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Horseshoe Bend is a Colorado River meander near Glen Canyon and Lake Powell at Page in Arizona and the Grand Canyon




The thunderstorm skies over Horseshoe Bend show an incised meander of the Colorado River downstream of Glen Canyon and Lake Powell near Page in Arizona and marks the entrance to the Grand Canyon.


Into the Wild Unknown

The Horseshoe Bend of the Colorado River downstream of Glen Canyon and Lake Powell is located near Page in Arizona and marks the spectacular entrance into the Grand Canyon. The wide panoramic view of this canyon and the Paria Plateau and Vermillion Cliffs in the distance with thunderstorm skies above triggers deep feelings of the wild unknown.
The formation of this incised meander, which is a combination of a canyon and a river bend, began about 75 millions of years ago. At this time, in the late Cretaceous era of the dinosaurs, the Colorado Plateau was at sea level. At present it is located about 1300 m (4200 ft) above sea level. The Colorado River cuts through even older sedimentary Navajo Sandstone rocks. These began to form about 180 million years ago in the Jurassic from wind-blown sands of an extended North American desert stretching from Arizona to Wyoming. The rock walls expose diagonal striped layers that are remnants of the dunes layered sand structure. The Navajo sandstone layer is exposed today because younger sediments deposited on top are already weathered away by the uplift of the Colorado Plateau. Through this long-eroded landscape, the ancestral Colorado River was meandering just as any other river. However, when the Colorado Plateau began to rigorously uplift about 5 million years ago, the river incised deep and fast into the uplifting bedrock and created this canyon with the pre-existing 270° bend.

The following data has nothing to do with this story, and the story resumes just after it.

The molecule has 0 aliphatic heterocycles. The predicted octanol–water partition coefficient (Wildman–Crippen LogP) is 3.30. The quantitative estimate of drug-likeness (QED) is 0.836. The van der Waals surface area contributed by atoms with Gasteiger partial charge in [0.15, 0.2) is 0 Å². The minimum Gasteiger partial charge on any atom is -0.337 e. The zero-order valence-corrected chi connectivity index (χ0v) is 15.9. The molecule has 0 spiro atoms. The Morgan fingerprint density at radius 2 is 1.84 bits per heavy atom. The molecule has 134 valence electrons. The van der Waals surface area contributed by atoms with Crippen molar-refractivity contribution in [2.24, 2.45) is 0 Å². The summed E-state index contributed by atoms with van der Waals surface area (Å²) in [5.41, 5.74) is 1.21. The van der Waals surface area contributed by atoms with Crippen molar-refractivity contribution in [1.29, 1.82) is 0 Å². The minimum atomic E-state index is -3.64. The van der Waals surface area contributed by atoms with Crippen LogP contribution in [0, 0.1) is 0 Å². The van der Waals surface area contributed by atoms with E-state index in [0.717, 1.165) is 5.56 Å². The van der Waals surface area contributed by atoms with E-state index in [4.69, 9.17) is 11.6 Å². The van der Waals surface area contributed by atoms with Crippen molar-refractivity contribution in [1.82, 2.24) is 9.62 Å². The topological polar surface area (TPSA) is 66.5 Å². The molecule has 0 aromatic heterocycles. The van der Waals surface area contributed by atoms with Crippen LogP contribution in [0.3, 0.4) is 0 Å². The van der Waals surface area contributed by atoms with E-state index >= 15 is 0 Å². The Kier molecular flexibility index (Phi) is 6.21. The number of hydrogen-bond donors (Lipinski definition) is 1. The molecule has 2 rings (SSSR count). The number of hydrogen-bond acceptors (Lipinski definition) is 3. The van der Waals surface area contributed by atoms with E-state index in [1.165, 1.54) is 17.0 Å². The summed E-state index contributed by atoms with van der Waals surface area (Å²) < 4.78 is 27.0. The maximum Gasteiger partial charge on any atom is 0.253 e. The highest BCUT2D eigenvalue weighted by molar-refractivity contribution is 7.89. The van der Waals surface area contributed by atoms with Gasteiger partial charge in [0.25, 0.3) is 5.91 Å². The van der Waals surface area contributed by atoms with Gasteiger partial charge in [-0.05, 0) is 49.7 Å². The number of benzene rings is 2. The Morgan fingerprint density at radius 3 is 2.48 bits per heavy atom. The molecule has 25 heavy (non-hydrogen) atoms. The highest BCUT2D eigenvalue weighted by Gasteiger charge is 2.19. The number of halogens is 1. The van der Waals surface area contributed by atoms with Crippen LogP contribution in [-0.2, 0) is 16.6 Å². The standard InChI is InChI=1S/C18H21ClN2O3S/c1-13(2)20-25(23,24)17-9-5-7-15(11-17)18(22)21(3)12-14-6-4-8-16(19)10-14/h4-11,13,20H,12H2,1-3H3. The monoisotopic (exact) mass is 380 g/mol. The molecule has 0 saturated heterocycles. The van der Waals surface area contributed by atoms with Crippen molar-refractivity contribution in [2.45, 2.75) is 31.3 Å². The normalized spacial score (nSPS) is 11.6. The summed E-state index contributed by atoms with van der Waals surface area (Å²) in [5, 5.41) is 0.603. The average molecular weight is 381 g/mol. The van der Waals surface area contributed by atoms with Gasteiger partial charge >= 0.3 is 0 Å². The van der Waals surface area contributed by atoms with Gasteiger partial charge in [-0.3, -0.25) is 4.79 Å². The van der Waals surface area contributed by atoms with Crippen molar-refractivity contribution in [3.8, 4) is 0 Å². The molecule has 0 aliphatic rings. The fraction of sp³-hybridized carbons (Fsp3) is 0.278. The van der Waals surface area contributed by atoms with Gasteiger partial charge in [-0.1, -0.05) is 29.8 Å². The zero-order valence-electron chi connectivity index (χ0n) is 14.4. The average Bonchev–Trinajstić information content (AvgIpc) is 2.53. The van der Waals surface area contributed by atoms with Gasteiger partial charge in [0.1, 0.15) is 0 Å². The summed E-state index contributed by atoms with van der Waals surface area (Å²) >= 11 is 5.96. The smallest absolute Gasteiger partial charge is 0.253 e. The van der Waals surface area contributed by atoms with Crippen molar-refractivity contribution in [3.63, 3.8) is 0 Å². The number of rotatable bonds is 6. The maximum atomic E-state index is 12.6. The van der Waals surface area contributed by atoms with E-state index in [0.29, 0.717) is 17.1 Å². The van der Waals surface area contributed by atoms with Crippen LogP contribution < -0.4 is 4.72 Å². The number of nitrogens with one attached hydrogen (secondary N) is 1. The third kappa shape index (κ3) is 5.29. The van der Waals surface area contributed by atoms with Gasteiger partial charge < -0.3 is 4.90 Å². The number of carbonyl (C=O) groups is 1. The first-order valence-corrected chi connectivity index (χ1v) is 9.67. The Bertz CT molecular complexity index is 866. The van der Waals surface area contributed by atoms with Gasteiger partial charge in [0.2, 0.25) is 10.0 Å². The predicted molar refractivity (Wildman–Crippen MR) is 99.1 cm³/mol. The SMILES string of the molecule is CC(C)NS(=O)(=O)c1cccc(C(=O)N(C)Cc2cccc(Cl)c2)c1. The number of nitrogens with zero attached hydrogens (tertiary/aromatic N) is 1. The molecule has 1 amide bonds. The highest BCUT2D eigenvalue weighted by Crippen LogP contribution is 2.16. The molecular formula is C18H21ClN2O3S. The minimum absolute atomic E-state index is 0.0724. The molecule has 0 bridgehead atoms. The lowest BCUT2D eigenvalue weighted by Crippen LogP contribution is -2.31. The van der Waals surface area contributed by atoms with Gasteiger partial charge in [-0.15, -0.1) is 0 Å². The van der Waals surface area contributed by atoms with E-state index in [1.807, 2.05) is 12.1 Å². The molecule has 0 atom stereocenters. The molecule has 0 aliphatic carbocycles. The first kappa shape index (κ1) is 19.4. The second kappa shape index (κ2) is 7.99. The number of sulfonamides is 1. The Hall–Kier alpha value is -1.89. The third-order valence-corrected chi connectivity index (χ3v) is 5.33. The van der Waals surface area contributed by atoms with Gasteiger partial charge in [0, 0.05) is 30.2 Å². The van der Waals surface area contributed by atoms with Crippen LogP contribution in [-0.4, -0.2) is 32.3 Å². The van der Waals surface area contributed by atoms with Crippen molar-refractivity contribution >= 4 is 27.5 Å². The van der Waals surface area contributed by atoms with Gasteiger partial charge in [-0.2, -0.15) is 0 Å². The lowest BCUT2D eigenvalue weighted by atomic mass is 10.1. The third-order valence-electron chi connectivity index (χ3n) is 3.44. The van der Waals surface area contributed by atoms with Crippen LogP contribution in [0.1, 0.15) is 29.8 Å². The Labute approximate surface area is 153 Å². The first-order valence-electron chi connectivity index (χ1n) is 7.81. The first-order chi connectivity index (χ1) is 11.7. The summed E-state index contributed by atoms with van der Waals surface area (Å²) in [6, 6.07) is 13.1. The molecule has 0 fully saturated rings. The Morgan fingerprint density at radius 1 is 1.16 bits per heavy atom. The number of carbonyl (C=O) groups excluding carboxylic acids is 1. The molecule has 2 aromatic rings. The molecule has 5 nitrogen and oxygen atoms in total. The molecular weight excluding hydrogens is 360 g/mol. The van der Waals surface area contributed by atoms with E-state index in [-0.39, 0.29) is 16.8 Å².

Today, the drop between the rim and the river is about 300 m (1000 ft). The Colorado River continues to cut into the Glen Canyon at a rate of 0.007 inch (0.17 mm) a year. This may sound like a negligible erosion rate, but over the vast time period of 5 million years this makes for a whopping 2800 ft (850 m); about the depth of today’s Grand Canyon. In the far future the river may eventually erode through the narrow neck of rock. This may create a natural bridge. After its collapse a butte will form, like so many others in the Grand Canyon.
The approaching thunderstorm substantially enhances the sublimity of this landscape. Sporadic flash flood events triggered by thunderstorm rain run-off are an important driver of erosion in this arid landscape.

May 2015
Canon 5D MkII, Rokinon 14 mm, f/16, 0.5 to 4 sec, ISO 100, tripod, 180° panoramic composite of 48 images.

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